When I left the trailer this afternoon, I told my roommate that I was going to the grocery store and would stop and run on the way back. I’ll be out for a while, I said.

So when I popped back in 30 or 40 minutes later, she was surprised.

“Did you go to the store?”

“Yup…. it was the run I skipped,” I replied. “I just got so excited about cooking dinner that I had to come right back home.”

Before leaving for the grocery store, I had picked out a recipe for the evening. It was from David Tanis’s cookbook A Platter of Figs, and it was grilled halibut with Indian spices and yellow tomatoes (am I supposed to capitalize all that? grammar police?). You can find the original recipe online, including here; I originally stumbled upon it when Gourmet reviewed the cookbook.

So into the Publix I went, shopping list in hand. When I began wandering around and eventually made it to the fish counter, they had no halibut. In fact, they only had a handful of different kinds of fish. I am still somewhat in shock about this, since we live on the coast and everything. But anyway, halibut was not an option, unless I wanted to buy frozen. I did not.

But…. swordfish was on sale. Swordfish! And so I got some, promising myself to eat only half of the gorgeous-looking steak tonight and saving the other half for tomorrow’s dinner, because after all, even on sale, swordfish ain’t cheap.

I was so excited that I rushed back to the trailer and started seasoning my fish with a spice blend similar to that in Tanis’s recipe. It was actually a fairly complex dinner by my current standards: rice, fish, tomatoes, some spinach, and a yogurt sauce. That’s a lot of parts, but each of them was quite simple (especially the spinach: place on plate, put swordfish on top, done).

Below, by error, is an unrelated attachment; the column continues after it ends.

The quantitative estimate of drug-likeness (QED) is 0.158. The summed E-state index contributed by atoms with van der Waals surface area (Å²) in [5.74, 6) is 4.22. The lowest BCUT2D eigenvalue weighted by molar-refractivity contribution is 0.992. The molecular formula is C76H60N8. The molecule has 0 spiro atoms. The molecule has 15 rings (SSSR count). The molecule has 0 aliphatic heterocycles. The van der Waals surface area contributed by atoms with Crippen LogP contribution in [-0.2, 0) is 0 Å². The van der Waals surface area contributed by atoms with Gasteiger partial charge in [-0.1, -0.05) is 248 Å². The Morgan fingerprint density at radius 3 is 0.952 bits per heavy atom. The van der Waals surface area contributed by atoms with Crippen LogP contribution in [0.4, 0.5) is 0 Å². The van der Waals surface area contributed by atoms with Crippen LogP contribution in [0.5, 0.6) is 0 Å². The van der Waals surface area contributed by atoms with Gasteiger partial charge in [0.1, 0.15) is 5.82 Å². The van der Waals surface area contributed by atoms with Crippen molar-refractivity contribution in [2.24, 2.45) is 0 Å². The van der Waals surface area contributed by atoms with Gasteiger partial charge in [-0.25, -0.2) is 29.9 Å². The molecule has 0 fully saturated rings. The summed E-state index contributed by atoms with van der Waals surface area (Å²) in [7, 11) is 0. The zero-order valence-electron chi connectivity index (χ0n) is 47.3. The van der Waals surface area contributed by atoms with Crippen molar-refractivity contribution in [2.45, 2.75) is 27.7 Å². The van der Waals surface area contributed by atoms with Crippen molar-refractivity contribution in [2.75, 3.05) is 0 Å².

Immediately, things began to smell good.

“Damn, what are you cooking over there? Are you using herbs or something?” my roommate asked.

Ignoring the fact that I was using spices, not herbs, I nodded. “Coriander, cumin, turmeric, fennel seed, nutmeg, cayenne….”

Her eyes got big.

But not as big as mine were when the fish and tomatoes came out of the oven. They looked good.

I brought the pan out to the picnic table, where I already had a plate set with rice and spinach. I put half the swordfish steak on top of the spinach, half the tomatoes next to that, and drizzled the whole thing with the yogurt sauce.

And it tasted just as good as it had looked and smelled.

While the swordfish was great, the real star of the show was the tomatoes. They totally stole the spotlight. Perhaps I should have rubbed more of the spice mix into the swordfish, although then it would have barely even tasted like fish anymore, and wasted a perfectly good steak. But the tomatoes were spicy, hot, interesting, delectable… I can’t think of enough words to describe them. They were still juicy, like a tomato should be, but the top edges had crisped up a little, too. On a side note, why are yellow tomatoes so much more exciting than red ones?

And the tomatoes drizzled with my improvised yogurt sauce, wow. The yogurt sauce was awesome. I’d eat it on its own, honestly.